According to the League Against Cruel Sports, 75 per cent of Scottish voters support a total ban on snares. The Scottish Government is under considerable pressure to take action. So what can the lawabiding gamekeeper, farmer or pest controller do when the use of this essential countryside management tool is under threat? Shooting Times readers all know that a snare is simply a restraining device designed to hold the target species until the land manager can despatch it, while allowing non-target species to be released if they are unwittingly caught. We also know that in many situations snares are the only effective management tool. In order to prevent a ban, organisations such as BASC and the shooting community must ensure that both the public and MSPs are educated about the proper use of snares and underst and that they are a necessity for countryside management.

In January, the Scottish minister for environment Roseanna Cunningham was grilled by members of the Public Petitions Committee over a petition seeking to ban snaring put forward by the League Against Cruel Sports and Advocates for Animals, and supported by 10,000 signatures. The minister put up a remarkably robust defence of snaring and when asked about the value of shooting and wildlife tourism said: “Both are vitally important to the economy of rural Scotland, and we want to see both grow and thrive. I question how many tourists come to Scotland to see foxes and rabbits, which

are the principal pests in countryside management.”

During the questioning she made three main points: that snaring is, in the opinion of the Scottish Government, essential for countryside management; that new regulations, soon to be introduced, will “professionalise” snaring practice; and that, no matter what legislation is introduced, illegal snaring will still continue.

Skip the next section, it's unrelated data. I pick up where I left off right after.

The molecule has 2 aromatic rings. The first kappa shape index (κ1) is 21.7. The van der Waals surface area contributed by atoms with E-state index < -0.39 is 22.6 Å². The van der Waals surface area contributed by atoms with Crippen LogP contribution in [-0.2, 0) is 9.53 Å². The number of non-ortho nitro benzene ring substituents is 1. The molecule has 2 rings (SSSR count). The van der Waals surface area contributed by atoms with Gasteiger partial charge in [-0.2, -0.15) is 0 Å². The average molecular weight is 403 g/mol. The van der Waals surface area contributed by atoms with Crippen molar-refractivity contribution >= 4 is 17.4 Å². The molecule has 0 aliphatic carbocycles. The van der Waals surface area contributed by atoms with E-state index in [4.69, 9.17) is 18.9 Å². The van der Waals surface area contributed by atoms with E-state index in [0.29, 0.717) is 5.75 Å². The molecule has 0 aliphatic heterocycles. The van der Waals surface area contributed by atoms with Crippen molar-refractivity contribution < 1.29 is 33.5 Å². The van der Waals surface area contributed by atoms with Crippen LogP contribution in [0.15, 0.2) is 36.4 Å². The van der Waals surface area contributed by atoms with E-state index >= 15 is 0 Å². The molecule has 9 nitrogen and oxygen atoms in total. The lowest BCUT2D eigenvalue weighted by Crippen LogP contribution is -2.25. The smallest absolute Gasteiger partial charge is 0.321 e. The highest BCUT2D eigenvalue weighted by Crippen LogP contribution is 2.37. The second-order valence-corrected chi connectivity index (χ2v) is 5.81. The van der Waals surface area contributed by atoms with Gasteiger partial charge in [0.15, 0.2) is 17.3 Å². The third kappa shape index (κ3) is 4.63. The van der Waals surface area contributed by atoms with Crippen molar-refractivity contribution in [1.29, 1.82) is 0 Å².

The fact that the current Government is supportive of snaring is a good starting point. Regulation such as ID tags, accreditation courses and crimped safety stops have been introduced via orders on the 20 January or will be through the Wildlife and Natural Environment Bill. These measures are already adopted by nearly all sensible practitioners. Much of this new legislation will be based on Snaring in Scotland — A Practitioners’Guide, an industry initiative to promote best practice endorsed by the Scottish Government, Scottish Natural Heritage and 13 other organisations.

Despite this progress, the forthcoming Wildlife and Natural Environment Bill presents a real threat to snaring, through possible amendment at Stage Two. That is why it is vitally important that MSPs from all parties understand, as the minister does, the importance of retaining snaring. Land management organisations and individual practitioners have to accept that there will be further regulation but that this is designed to ensure that snaring remains as a management tool. Banning snaring will only penalise the law-abiding, while illegal snaring will continue as part and parcel of activity that is already illegal, such as poaching.

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